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Free Motion Quilting Tension Problems

by Vivian
(Hingham, MA)

The top side...<br /><br />(Click on a thumbnail image below for a larger picture.)<br /><br />

The top side...

(Click on a thumbnail image below for a larger picture.)

The top side...<br /><br />(Click on a thumbnail image below for a larger picture.)<br /><br />
The back side...<br /><br />(Click on a thumbnail image below for a larger picture.)<br /><br />




How do I know which tension—needle or bobbin—is out of sync? I can see the top thread on the bottom of my quilt sandwich. A trace to loops to tangled loop messes.

Reply

Thank you, Vivian, for supplying pictures of your problem. They help SO much!!!

OK, let's get down to business. First, check all the basics...

  • Put in a 'new-out-of-the-package' needle. Needle points are fragile, especially the ones on the MicroTex Sharp and quilting needles simply because they are so fine. A damaged needle can through off your tension adjustments.

  • Re-thread your sewing machine completely, sometimes the thread pops out of the tension disks. I don't believe it's the tension disk in your situation because then ALL the tension would be bad. You'd basically have a continuous bird's nest or 'thread throw-up' on the backside. But it doesn't hurt to double check.

  • Check that you've used all the thread guides on your machine. Double check that last guide just above the needle. This one gets missed sometimes. All the guides along your thread path add a bit of tension as your thread winds it's way to making a stitch.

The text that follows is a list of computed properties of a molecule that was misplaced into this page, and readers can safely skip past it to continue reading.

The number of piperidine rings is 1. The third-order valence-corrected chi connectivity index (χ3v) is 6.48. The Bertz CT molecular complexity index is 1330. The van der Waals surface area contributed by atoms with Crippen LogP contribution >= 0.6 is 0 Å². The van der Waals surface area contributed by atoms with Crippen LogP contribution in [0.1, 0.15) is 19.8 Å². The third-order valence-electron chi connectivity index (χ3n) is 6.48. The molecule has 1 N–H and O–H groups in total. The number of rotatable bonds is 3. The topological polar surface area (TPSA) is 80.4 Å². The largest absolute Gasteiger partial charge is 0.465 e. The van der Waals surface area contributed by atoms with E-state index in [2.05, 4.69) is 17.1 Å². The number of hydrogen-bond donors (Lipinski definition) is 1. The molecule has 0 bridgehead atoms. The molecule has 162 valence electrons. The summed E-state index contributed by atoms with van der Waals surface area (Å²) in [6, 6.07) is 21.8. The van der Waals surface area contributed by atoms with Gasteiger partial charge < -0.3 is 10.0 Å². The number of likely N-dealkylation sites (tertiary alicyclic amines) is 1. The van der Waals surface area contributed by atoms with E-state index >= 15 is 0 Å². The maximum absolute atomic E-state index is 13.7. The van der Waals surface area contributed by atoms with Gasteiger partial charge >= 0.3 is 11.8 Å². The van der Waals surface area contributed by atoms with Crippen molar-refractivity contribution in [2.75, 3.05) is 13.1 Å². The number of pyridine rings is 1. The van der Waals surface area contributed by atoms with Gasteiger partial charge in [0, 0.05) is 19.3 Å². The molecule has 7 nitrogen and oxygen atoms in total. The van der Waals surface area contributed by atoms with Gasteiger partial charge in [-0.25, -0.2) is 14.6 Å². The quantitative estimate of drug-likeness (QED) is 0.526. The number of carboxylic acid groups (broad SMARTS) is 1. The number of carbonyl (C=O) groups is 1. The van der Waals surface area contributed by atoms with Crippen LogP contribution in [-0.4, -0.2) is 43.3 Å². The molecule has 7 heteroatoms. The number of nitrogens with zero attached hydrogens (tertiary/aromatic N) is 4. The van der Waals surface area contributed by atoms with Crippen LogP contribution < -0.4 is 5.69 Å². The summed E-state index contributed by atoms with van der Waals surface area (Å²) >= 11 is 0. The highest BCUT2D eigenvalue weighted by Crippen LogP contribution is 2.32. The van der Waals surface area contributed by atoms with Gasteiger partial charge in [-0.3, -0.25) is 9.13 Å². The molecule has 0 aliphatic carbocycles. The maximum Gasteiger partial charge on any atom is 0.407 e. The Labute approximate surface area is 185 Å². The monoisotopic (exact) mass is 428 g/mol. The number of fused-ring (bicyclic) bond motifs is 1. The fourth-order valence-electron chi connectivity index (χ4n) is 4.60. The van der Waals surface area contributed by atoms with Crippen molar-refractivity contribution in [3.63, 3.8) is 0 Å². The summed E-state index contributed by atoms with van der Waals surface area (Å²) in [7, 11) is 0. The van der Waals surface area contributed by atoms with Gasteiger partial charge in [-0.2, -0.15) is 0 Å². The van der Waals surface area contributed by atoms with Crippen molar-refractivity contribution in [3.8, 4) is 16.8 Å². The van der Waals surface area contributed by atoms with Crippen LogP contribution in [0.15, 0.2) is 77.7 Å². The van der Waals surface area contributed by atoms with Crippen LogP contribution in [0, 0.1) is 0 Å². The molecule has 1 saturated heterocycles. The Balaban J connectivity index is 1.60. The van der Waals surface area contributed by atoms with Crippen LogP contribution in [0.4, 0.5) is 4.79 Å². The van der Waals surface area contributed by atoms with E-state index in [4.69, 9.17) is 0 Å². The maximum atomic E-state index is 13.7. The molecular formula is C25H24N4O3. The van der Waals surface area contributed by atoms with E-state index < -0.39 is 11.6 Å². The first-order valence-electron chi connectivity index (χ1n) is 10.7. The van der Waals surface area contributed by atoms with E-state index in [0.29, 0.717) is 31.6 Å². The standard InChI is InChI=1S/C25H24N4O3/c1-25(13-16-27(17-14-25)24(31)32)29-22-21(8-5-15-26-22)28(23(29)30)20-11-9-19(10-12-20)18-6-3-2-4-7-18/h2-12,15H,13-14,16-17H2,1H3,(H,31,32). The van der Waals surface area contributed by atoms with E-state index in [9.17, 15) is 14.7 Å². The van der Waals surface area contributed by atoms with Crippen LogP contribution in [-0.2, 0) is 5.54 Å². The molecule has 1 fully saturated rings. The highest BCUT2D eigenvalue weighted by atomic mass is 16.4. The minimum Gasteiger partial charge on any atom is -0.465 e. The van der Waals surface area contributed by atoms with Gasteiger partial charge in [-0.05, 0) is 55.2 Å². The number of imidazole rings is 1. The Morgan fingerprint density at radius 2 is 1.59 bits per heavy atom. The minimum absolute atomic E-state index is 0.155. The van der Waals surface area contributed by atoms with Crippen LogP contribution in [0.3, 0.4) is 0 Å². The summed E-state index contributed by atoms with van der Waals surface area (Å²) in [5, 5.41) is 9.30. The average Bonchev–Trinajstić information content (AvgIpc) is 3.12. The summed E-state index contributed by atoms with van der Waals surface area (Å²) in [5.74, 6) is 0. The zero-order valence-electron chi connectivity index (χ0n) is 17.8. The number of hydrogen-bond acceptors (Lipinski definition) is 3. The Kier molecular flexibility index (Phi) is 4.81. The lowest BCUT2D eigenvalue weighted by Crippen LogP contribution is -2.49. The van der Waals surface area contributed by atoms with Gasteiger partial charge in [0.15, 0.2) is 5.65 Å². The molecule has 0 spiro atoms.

• Make sure that you have a nice, tightly wound bobbin that looks smooth. Once in awhile, my machine just plains winds a crappy looking bobbin. You'll be able to tell because it looks sloppy. If that's the case, I find that I can add a bit of extra tension by letting the thread run over my finger as the bobbin fills.

  • Finally, make sure that you've put the presser foot in the down position. Even though you're free motion quilting with a darning foot, and the foot hops along instead of pressing down on the quilt sandwich, putting the foot down is what engages the tension disks as you sew.
Now test again. If you still are having problems, we'll continue by...

Adjusting Your Needle Tension

While it is possible that a tension problem is solely attributable to your bobbin (see NOTE below), my experience is the majority of problems are solved with adjustments to your needle tension.

Since your needle thread is showing (looping) on the backside, needle tension is too loose.

To tighten it, increase the number on your tension controls. If the control is a knob, just remember 'righty-tighty'. Adjust by one number at a time and test. Repeat until you're satisfied with your quilting stitches.

Tension is Wonky on Curves

Now, if you have loops on curved areas on the backside of your quilt, that is called 'eyelashing'. You'll find that the rest of your quilting stitches look pretty good, just the curves have problems.

In that case, first try slowing down as you go around the curves.

Sometimes we like to 'whip around' a curve...it kind of feels natural...but slow down and try to move the quilt sandwich at an even pace, while keeping the stitching speed steady, too.

Be prepared.

It does feel un-natural to stitch this way at first. However, as you get used to moving the quilt sandwich at an even speed it becomes rather zen-like and peaceful. (OK. I don't mean to sound New-Agey, but I don't have a better description of the feeling.)

The other thing you can do for eyelashing is to 'tweak' the needle tension just a bit. You still want to keep the rest of the quilting looking nice, but you should be able to tighten it just a bit and that may do the trick.

NOTE: Now if your needle thread was pulled to the backside, but not looping, and the adjustments described above didn't correct the problem, then adjust the bobbin case tension screw.

First mark the orientation of screw before you make any adjustments. Then you'll know the position to return it too when you are finished.